, Volume 26, Issue 8, pp 1223-1239

Individual differences in children’s literacy development: the contribution of orthographic knowledge

Rent the article at a discount

Rent now

* Final gross prices may vary according to local VAT.

Get Access

Abstract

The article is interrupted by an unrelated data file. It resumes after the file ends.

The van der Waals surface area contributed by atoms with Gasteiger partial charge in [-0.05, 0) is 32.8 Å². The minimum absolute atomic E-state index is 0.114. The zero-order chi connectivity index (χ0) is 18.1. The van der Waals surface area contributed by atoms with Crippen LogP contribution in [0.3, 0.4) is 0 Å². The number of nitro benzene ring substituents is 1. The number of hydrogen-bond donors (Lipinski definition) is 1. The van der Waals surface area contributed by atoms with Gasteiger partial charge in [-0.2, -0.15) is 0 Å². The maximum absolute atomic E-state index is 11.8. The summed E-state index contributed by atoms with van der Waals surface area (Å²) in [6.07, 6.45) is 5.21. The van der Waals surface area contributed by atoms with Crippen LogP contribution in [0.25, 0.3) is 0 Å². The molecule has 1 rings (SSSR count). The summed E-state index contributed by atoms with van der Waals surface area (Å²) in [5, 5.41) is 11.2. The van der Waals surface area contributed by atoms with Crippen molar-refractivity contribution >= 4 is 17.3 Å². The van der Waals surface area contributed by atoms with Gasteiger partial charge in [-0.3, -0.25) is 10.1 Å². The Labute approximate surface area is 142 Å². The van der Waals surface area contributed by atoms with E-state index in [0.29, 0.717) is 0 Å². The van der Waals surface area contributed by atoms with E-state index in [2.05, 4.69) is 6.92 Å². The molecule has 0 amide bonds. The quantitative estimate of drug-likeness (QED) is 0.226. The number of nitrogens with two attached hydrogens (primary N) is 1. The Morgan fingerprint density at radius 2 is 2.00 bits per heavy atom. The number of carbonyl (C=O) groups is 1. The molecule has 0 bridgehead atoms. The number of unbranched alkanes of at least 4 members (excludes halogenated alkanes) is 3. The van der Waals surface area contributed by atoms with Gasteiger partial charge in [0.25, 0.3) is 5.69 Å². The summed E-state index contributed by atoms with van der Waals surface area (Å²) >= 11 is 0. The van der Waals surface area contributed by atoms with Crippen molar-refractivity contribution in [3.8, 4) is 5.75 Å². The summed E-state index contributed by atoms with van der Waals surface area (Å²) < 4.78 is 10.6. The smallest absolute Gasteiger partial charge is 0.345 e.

Orthographic knowledge is one of several contributors to developing literacy skills. However, our understanding of how orthographic knowledge contributes to both spelling and reading is incomplete due to a lack of consistency in defining and measuring orthographic knowledge. The goal of the present study was to empirically test whether or not orthographic knowledge could be construed as a multi-dimensional construct that contributes to reading and spelling skill in school-aged children. Using regression analyses, the current study supports the conceptualization of orthographic knowledge as a multi-dimensional construct, consisting of both word specific and general orthographic knowledge. For school-aged children, both types of orthographic knowledge make separate and unique contributions to both reading and spelling, over and above the contributions of phonological skills. Results illustrate the importance of orthographic knowledge to developing literacy skills.